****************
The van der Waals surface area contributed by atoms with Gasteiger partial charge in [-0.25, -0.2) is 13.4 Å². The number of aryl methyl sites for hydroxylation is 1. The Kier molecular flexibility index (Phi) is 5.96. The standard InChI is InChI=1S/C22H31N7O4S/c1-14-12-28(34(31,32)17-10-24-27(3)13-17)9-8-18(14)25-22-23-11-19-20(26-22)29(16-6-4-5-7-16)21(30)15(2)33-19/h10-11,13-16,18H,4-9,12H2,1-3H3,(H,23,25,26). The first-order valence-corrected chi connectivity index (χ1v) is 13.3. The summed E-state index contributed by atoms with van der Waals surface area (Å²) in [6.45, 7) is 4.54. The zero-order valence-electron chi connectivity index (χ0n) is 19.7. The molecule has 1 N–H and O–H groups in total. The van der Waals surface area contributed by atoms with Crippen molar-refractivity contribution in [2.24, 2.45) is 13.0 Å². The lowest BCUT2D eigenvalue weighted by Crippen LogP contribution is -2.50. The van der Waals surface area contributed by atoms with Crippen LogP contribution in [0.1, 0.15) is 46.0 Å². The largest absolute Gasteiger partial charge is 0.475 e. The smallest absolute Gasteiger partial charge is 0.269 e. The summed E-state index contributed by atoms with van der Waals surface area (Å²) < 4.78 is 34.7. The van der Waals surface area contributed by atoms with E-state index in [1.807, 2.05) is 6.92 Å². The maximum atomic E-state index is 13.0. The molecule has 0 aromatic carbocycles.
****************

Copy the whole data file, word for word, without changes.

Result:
The van der Waals surface area contributed by atoms with Gasteiger partial charge in [-0.25, -0.2) is 13.4 Å². The number of aryl methyl sites for hydroxylation is 1. The Kier molecular flexibility index (Phi) is 5.96. The standard InChI is InChI=1S/C22H31N7O4S/c1-14-12-28(34(31,32)17-10-24-27(3)13-17)9-8-18(14)25-22-23-11-19-20(26-22)29(16-6-4-5-7-16)21(30)15(2)33-19/h10-11,13-16,18H,4-9,12H2,1-3H3,(H,23,25,26). The first-order valence-corrected chi connectivity index (χ1v) is 13.3. The summed E-state index contributed by atoms with van der Waals surface area (Å²) in [6.45, 7) is 4.54. The zero-order valence-electron chi connectivity index (χ0n) is 19.7. The molecule has 1 N–H and O–H groups in total. The van der Waals surface area contributed by atoms with Crippen molar-refractivity contribution in [2.24, 2.45) is 13.0 Å². The lowest BCUT2D eigenvalue weighted by Crippen LogP contribution is -2.50. The van der Waals surface area contributed by atoms with Crippen LogP contribution in [0.1, 0.15) is 46.0 Å². The largest absolute Gasteiger partial charge is 0.475 e. The smallest absolute Gasteiger partial charge is 0.269 e. The summed E-state index contributed by atoms with van der Waals surface area (Å²) < 4.78 is 34.7. The van der Waals surface area contributed by atoms with E-state index in [1.807, 2.05) is 6.92 Å². The maximum atomic E-state index is 13.0. The molecule has 0 aromatic carbocycles.